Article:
Blue crude: Audi’s superfuel of the future

Audi Blue Crude Fuel Future FormulaFuture Formula

Audi has started production of a synthetic carbon-neutral diesel substitute that could secure the future of the internal combustion engine.

Working in collaboration with German energy specialist Sunfire, the premium automaker has demonstrated that a guilt-free future of driving ‘conventionally’ powered cars is still possible.

Audi’s ‘blue crude’ synthetic fuel, which is distilled from atmospheric carbon dioxide (CO2), means that conventional internal combustion drivetrains could remain viable as they would no longer rely on environmentally unfriendly fossil fuels.

In a world where automotive technology is rapidly shifting towards alternatively-powered drivetrains such as electric, hybrid or hydrogen, carbon-neutral synthetic petroleum substitutes are a beacon of hope for driving enthusiasts who prefer the rush of driving traditionally-powered vehicles.

“Carbon-neutral synthetic petroleum substitutes are a beacon of hope for traditional driving enthusiasts “

Blue crude is created by using electrolysis to split steam into hydrogen and oxygen, and then by reacting the newly-obtained hydrogen with CO2 captured from the atmosphere to form a liquid consisting of long chains of hydrocarbons – the same group of molecules that make up petroleum.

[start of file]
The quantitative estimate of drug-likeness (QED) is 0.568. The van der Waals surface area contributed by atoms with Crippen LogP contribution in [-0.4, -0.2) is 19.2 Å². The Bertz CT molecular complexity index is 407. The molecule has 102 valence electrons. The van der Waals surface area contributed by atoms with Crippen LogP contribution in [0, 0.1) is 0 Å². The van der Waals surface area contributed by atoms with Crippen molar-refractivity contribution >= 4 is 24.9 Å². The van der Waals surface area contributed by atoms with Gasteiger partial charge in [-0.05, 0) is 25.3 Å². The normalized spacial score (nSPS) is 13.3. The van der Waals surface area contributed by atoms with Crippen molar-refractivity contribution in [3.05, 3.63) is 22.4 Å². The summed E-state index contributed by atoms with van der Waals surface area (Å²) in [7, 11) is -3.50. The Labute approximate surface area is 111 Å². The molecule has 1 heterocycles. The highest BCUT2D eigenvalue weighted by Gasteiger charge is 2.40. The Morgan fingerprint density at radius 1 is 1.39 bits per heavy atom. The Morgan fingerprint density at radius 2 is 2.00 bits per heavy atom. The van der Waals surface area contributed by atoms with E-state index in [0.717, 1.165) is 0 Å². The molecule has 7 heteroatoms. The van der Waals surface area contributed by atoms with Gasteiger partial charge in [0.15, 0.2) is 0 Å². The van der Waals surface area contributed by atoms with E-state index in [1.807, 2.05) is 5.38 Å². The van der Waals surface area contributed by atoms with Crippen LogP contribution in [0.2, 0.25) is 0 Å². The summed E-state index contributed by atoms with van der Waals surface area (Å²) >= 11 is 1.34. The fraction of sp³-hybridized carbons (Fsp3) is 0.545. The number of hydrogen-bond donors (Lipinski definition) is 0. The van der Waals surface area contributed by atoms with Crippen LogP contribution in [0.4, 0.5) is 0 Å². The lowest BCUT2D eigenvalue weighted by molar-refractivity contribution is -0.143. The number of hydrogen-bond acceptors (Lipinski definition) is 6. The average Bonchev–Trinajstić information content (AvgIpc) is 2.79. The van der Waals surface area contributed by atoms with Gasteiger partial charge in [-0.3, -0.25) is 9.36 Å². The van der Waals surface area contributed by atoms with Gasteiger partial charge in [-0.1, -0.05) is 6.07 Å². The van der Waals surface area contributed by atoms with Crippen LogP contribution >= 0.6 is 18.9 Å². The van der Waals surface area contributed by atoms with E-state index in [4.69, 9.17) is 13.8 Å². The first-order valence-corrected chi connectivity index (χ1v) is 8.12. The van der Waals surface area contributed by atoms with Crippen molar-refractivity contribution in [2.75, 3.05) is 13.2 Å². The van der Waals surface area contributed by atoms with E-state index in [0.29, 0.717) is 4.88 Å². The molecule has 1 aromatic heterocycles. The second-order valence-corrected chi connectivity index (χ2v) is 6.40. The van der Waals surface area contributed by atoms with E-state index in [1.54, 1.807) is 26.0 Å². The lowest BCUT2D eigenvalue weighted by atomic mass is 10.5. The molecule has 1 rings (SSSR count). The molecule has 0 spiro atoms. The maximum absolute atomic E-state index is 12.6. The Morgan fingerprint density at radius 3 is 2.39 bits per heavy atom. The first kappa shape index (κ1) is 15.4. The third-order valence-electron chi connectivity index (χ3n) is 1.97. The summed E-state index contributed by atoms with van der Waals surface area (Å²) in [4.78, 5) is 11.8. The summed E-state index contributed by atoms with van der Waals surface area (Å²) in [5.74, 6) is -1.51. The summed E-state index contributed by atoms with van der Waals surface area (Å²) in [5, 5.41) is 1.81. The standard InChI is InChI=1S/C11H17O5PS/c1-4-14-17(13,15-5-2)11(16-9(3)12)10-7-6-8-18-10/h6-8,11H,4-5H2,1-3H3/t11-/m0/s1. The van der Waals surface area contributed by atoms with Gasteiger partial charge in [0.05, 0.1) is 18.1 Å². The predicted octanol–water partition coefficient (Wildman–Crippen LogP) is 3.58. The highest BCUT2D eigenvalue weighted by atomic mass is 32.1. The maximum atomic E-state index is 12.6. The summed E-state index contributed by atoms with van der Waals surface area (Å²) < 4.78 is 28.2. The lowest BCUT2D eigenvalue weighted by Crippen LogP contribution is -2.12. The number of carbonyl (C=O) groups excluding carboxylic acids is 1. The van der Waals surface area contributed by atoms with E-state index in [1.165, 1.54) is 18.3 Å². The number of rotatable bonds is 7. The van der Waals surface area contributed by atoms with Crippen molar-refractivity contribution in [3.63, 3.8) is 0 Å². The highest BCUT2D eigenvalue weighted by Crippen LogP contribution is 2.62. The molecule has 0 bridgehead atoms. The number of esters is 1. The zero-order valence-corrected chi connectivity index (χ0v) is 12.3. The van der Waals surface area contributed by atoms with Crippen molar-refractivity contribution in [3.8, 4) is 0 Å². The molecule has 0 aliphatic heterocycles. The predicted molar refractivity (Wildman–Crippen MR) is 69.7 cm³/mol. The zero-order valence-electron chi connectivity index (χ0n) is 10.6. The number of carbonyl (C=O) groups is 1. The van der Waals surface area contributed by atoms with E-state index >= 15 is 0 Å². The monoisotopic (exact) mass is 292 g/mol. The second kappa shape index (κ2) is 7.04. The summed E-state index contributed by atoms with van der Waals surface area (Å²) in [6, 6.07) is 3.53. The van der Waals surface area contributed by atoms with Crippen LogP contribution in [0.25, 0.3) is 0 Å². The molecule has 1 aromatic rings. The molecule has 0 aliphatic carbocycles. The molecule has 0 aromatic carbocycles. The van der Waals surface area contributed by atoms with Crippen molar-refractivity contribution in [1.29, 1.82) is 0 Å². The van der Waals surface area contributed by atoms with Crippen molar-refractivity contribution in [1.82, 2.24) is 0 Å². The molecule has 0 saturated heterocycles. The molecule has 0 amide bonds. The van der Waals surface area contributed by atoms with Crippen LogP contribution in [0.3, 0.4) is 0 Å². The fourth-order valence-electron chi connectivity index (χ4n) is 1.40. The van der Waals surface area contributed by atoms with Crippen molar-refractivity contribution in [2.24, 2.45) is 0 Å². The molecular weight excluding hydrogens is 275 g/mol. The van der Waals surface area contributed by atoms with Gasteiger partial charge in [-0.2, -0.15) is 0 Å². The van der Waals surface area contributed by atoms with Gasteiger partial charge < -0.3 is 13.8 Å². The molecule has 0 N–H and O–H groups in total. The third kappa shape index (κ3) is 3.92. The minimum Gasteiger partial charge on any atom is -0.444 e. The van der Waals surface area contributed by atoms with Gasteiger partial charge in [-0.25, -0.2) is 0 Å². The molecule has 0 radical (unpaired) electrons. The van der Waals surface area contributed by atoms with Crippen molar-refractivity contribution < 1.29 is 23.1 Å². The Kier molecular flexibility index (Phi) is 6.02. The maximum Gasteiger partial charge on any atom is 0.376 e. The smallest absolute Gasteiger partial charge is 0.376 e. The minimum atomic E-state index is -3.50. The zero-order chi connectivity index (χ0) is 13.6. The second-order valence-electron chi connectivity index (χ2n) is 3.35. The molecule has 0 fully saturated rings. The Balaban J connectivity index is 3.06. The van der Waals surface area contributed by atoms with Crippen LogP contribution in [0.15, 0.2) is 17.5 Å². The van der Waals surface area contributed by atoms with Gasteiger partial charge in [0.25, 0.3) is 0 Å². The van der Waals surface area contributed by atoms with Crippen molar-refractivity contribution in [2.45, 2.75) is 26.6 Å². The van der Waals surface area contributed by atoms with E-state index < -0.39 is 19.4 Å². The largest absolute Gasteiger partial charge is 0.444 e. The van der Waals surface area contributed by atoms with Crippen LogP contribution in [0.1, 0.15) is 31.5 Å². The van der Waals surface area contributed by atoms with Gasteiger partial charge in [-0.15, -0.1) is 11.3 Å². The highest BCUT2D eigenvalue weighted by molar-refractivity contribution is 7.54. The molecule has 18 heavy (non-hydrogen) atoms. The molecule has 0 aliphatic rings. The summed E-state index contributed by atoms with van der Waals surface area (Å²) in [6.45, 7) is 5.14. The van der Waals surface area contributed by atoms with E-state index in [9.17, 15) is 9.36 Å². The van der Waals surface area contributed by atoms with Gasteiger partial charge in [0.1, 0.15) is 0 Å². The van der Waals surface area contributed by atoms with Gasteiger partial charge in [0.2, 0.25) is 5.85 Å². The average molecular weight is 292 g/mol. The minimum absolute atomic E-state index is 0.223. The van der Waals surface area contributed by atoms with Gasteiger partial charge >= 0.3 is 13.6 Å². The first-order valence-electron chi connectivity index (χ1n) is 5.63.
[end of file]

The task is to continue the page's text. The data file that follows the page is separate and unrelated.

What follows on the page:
This liquid, blue crude, can be refined much in the same way that petroleum can be – and Audi has done exactly that to produce a road-ready fuel called ‘e-diesel’.

“In developing Audi e-diesel, we are promoting another fuel based on CO2 that will allow long‑distance mobility with virtually no impact on the climate”, explained Reiner Mangold, Head of Sustainable Product Development at Audi.

“Using CO2 as a raw material represents an opportunity not just for the automotive industry in Germany, but also to transfer the principle to other sectors and countries.”

Crucially, e-diesel burns cleanly and without any toxic by-products, such as sulphur.

At the moment, Audi’s test plant in Dresden synthesises only 160 litres of fuel per day and its blue crude undertaking is, for now, only a research project.

However, plans are in place to construct a bigger factory in order to upscale production to a commercial scale.

To see blue crude in action, watch the video below:

Image credit: Audi / Sunfire / Formula Future

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